Van der Graaf M (2009) In vivo magnetic resonance spectroscopy: basic methodology and clinical applications. Eur Biophys J 10:517–530
Posse S, Otazo R, Tsai SY, Yoshimoto AE, Lin FH (2009) Single-shot MR spectroscopic imaging with partial parallel imaging. Magn Reson Med 61(3):541–547
Moseley ME, Liu C, Rodriguez S, Brosnan T (2009) Advances in magnetic resonance neuroimaging. Neurol Clin 27(1):1–19
Ginsberg LE, Fuller GN, Hashmi M (1998) The significance of lack of MR contrast enhancement of supratentorial brain tumors in adults: histopathological evaluation of a series. Surg Neurol 49(4):436–440
Mechtler L (2008) Neuroimaging in neuro-oncology. Neurol Clin 27:171–201
Abrigo JM, Fountain DM, Provenzale JM, Law EK, Kwong JS, Hart MG, Tam WWS (2018) Magnetic resonance perfusion for differentiating low-grade from high-grade gliomas at first presentation. Cochrane Database Syst Rev 1(1):CD011551
Floriano VH, Torres US, Spotti AR, Ferraz-Filho JR, Tognola WA (2013) The role of dynamic susceptibility contrast-enhanced perfusion MR imaging in differentiating between infectious and neoplastic focal brain lesions: results from a cohort of 100 consecutive patients. PLoS ONE 8(12):e81509
Hourani R, Brant LJ, Rizk T, Weingart JD, Barker PB, Horska A (2008) Can proton MR spectroscopic and perfusion imaging differentiate between neoplastic and non-neoplastic brain lesions in adults. AJNR 29:366–372
Mabray MC, Cohen B, Villanueva-Meyer J, Valles F, Barajas R, Rubenstein J (2015) Performance of apparent diffusion coefficient values and conventional MRI features in differentiating tumefactive demyelinating lesions from primary brain neoplasms. AJR Am J Roentgenol 205:1075–1085
Suh CH, Kim HS, Jung SC, Choi CG, Kim SJ (2018) MRI findings in tumefactive demyelinating lesions: a systematic review and meta-analysis. AJNR Am J Neuroradiol 39(9):1643–1649
Parks NE, Bhan V, Shankar J (2016) Perfusion imaging of tumefactive demyelinating lesions compared to high grade gliomas. Can J Neurol Sci 43(2):316–318
Hiremath SB, Muraleedharan A, Kumar S, Nagesh C, Kesavadas XC, Abraham XM et al (2017) Combining diffusion tensor metrics and DSC perfusion imaging: can it improve the diagnostic accuracy in differentiating tumefactive demyelination from high-grade glioma? AJNR Am J Neuroradiol 38:685–690
Khatri GD, Krishnan V, Antil N, Saigal G (2018) Magnetic resonance imaging spectrum of intracranial tubercular lesions: one disease, many faces. Pol J Radiol 29(83):e524–e535
Soni N, Srindharan K, Kumar S, Mishra P, Bathla G, Kalita J, Behari S (2018) Arterial spin labeling perfusion: prospective MR imaging in differentiating neoplastic from non-neoplastic intra-axial brain lesions. Neuroradiol J 31(6):544–553
Ghosh RN, Vyas S, Singh P, Khandelwal N, Sankhyan N, Singhi P (2019) Perfusion magnetic resonance imaging in differentiation of neurocysticercosis and tuberculoma. Neuroradiology 61(3):257–263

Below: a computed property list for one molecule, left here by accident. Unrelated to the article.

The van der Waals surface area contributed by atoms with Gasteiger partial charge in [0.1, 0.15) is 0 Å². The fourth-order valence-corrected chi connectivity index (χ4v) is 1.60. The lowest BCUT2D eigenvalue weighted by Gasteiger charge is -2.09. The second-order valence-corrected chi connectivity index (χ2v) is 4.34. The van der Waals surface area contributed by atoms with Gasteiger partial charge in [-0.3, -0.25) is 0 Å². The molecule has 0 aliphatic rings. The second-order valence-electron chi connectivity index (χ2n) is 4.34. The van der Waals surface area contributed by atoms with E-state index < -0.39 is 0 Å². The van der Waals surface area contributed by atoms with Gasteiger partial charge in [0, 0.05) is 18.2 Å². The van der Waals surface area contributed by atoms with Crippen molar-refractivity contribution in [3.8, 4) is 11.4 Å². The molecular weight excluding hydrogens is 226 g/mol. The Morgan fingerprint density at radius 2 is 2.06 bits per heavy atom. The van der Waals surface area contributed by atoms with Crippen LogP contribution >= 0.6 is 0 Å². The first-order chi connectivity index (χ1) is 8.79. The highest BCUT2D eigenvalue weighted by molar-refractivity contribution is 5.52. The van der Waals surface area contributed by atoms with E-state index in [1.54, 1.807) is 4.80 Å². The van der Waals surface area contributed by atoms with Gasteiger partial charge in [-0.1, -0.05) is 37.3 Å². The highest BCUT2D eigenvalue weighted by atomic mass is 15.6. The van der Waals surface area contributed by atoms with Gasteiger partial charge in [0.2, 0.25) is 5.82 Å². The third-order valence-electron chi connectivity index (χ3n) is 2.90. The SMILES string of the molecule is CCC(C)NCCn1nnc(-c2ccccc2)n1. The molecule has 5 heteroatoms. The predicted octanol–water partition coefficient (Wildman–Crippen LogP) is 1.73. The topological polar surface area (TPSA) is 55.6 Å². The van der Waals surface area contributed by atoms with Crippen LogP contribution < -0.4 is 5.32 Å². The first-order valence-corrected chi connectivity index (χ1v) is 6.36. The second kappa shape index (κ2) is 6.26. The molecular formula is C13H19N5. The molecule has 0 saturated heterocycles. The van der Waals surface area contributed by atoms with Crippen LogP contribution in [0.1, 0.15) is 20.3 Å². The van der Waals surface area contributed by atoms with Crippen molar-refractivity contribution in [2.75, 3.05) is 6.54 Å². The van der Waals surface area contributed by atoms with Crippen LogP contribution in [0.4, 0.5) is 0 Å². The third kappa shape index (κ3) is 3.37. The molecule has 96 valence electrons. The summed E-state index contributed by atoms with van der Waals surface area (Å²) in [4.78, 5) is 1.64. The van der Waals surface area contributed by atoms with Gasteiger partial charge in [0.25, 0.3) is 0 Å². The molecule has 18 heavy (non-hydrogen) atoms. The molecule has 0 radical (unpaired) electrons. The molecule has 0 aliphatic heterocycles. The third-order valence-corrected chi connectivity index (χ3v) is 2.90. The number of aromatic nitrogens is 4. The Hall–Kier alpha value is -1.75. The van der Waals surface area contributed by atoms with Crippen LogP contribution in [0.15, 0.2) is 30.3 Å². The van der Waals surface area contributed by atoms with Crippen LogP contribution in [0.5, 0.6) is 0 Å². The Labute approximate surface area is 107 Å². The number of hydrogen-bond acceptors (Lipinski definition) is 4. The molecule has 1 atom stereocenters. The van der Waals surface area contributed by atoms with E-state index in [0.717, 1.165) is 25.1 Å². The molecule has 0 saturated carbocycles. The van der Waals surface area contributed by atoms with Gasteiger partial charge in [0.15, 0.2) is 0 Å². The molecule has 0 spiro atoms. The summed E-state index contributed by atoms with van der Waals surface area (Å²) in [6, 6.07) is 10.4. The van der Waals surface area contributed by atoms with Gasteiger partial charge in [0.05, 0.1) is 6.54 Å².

Balos DR, Gavrilović S, Lavrnić S, Vasić B, Macvanski M, Damjanović D et al (2013) proton magnetic resonance spectroscopy and apparent diffusion coefficient in evaluation of solid brain lesions. Vojnosanit Pregl 70(7):637–644
Brandão LA, Castillo M (2016) Adult brain tumors: clinical applications of magnetic resonance spectroscopy. Magn Reson Imaging Clin N Am 24(4):781–809
Elshafey R, Hassanein A, Shakal A, Mokbel E (2014) H proton MR spectroscopy and diffusion-weighted imaging in discrimination between pyogenic brain abscesses and necrotic brain tumors. Egypt J Radiol Nucl Med 45:889–896
Yao R, Cheng A, Liu M, Zhang Z, Jin B, Yu H (2021) The diagnostic value of apparent diffusion coefficient and proton magnetic resonance spectroscopy in the grading of pediatric gliomas. J Comput Assist Tomogr 45(2):269–276
Yoon RG, Kim HS, Hong GS, Park JE, Jung SC, Kim SJ et al (2018) Joint approach of diffusion- and perfusion-weighted MRI in intra-axial mass like lesions in clinical practice simulation. PLoS ONE 13(9):e0202891
This study had no funding from any resource.
Ethics approval and consent to participate
All procedures followed were in accordance with the ethical standards of the responsible committee on human experimentation (Institutional Review Board (IRB)” of Faculty of Medicine Alexandria University and with the Helsinki Declaration of 1964 and later versions. Committee’s reference number is unavailable (NOT applicable). Consents were obtained from the patients for the study.
Consent for publication
All patients included in this research gave written informed consent to publish the data contained within this study.
The authors declare that they have no competing interests.
Springer Nature remains neutral with regard to jurisdictional claims in published maps and institutional affiliations.
About this article
Cite this article
Abdelgawad, M.S., Kayed, M.H., Reda, M.I.S. et al. Contribution of advanced neuro-imaging (MR diffusion, perfusion and proton spectroscopy) in differentiation between low grade gliomas GII and MR morphologically similar non neoplastic lesions. Egypt J Radiol Nucl Med 53, 20 (2022). https://doi.org/10.1186/s43055-022-00695-2
- Low grade glioma
- Non-neoplastic lesions
- Magnetic resonance imaging
- Diffusion weighted images
- Perfusion weighted images
- Proton magnetic resonance spectroscopy